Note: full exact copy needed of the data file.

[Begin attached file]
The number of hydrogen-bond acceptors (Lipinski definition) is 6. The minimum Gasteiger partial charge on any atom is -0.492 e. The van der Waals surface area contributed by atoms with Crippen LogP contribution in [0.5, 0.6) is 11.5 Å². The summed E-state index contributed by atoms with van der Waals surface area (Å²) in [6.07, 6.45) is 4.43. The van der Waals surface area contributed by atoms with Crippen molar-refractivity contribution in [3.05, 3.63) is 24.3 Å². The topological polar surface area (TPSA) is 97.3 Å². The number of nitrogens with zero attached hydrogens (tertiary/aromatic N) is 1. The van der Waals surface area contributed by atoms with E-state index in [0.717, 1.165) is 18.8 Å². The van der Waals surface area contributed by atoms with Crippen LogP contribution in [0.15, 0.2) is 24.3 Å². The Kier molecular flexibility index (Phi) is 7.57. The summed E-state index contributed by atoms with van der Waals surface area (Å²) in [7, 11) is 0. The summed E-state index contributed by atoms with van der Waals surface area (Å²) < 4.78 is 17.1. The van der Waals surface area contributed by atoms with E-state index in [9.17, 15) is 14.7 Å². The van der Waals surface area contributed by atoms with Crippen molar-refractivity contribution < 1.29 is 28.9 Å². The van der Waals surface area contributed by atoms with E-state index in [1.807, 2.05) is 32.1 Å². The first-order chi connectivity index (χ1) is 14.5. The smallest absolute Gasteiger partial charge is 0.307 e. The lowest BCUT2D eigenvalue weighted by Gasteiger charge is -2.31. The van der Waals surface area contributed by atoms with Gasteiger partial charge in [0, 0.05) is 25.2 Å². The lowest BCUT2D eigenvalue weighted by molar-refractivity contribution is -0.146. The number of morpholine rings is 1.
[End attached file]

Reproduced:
The number of hydrogen-bond acceptors (Lipinski definition) is 6. The minimum Gasteiger partial charge on any atom is -0.492 e. The van der Waals surface area contributed by atoms with Crippen LogP contribution in [0.5, 0.6) is 11.5 Å². The summed E-state index contributed by atoms with van der Waals surface area (Å²) in [6.07, 6.45) is 4.43. The van der Waals surface area contributed by atoms with Crippen molar-refractivity contribution in [3.05, 3.63) is 24.3 Å². The topological polar surface area (TPSA) is 97.3 Å². The number of nitrogens with zero attached hydrogens (tertiary/aromatic N) is 1. The van der Waals surface area contributed by atoms with E-state index in [0.717, 1.165) is 18.8 Å². The van der Waals surface area contributed by atoms with Crippen LogP contribution in [0.15, 0.2) is 24.3 Å². The Kier molecular flexibility index (Phi) is 7.57. The summed E-state index contributed by atoms with van der Waals surface area (Å²) in [7, 11) is 0. The summed E-state index contributed by atoms with van der Waals surface area (Å²) < 4.78 is 17.1. The van der Waals surface area contributed by atoms with E-state index in [9.17, 15) is 14.7 Å². The van der Waals surface area contributed by atoms with Crippen molar-refractivity contribution < 1.29 is 28.9 Å². The van der Waals surface area contributed by atoms with E-state index in [1.807, 2.05) is 32.1 Å². The first-order chi connectivity index (χ1) is 14.5. The smallest absolute Gasteiger partial charge is 0.307 e. The lowest BCUT2D eigenvalue weighted by Gasteiger charge is -2.31. The van der Waals surface area contributed by atoms with Gasteiger partial charge in [0, 0.05) is 25.2 Å². The lowest BCUT2D eigenvalue weighted by molar-refractivity contribution is -0.146. The number of morpholine rings is 1.